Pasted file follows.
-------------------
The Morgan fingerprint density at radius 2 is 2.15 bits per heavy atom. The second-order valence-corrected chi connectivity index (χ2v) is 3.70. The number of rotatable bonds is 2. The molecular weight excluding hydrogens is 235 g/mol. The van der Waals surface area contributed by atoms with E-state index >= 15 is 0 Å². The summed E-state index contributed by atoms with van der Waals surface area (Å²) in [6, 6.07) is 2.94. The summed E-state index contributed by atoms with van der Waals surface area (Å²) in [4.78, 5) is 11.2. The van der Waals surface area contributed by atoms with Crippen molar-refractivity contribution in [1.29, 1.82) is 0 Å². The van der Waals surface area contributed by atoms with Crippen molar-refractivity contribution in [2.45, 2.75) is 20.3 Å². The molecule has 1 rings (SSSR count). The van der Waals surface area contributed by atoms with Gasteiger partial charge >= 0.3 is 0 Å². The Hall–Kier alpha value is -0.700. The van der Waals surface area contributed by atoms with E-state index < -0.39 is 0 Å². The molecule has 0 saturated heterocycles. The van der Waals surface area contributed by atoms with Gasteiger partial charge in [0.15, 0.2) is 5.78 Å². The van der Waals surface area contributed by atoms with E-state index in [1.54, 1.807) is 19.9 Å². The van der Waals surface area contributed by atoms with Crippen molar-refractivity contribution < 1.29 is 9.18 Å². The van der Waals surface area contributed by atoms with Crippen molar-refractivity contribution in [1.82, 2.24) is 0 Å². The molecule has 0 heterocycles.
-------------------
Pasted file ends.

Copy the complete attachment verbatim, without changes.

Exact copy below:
The Morgan fingerprint density at radius 2 is 2.15 bits per heavy atom. The second-order valence-corrected chi connectivity index (χ2v) is 3.70. The number of rotatable bonds is 2. The molecular weight excluding hydrogens is 235 g/mol. The van der Waals surface area contributed by atoms with E-state index >= 15 is 0 Å². The summed E-state index contributed by atoms with van der Waals surface area (Å²) in [6, 6.07) is 2.94. The summed E-state index contributed by atoms with van der Waals surface area (Å²) in [4.78, 5) is 11.2. The van der Waals surface area contributed by atoms with Crippen molar-refractivity contribution in [1.29, 1.82) is 0 Å². The van der Waals surface area contributed by atoms with Crippen molar-refractivity contribution in [2.45, 2.75) is 20.3 Å². The molecule has 1 rings (SSSR count). The van der Waals surface area contributed by atoms with Gasteiger partial charge >= 0.3 is 0 Å². The Hall–Kier alpha value is -0.700. The van der Waals surface area contributed by atoms with E-state index < -0.39 is 0 Å². The molecule has 0 saturated heterocycles. The van der Waals surface area contributed by atoms with Gasteiger partial charge in [0.15, 0.2) is 5.78 Å². The van der Waals surface area contributed by atoms with E-state index in [1.54, 1.807) is 19.9 Å². The van der Waals surface area contributed by atoms with Crippen molar-refractivity contribution < 1.29 is 9.18 Å². The van der Waals surface area contributed by atoms with Crippen molar-refractivity contribution in [1.82, 2.24) is 0 Å². The molecule has 0 heterocycles.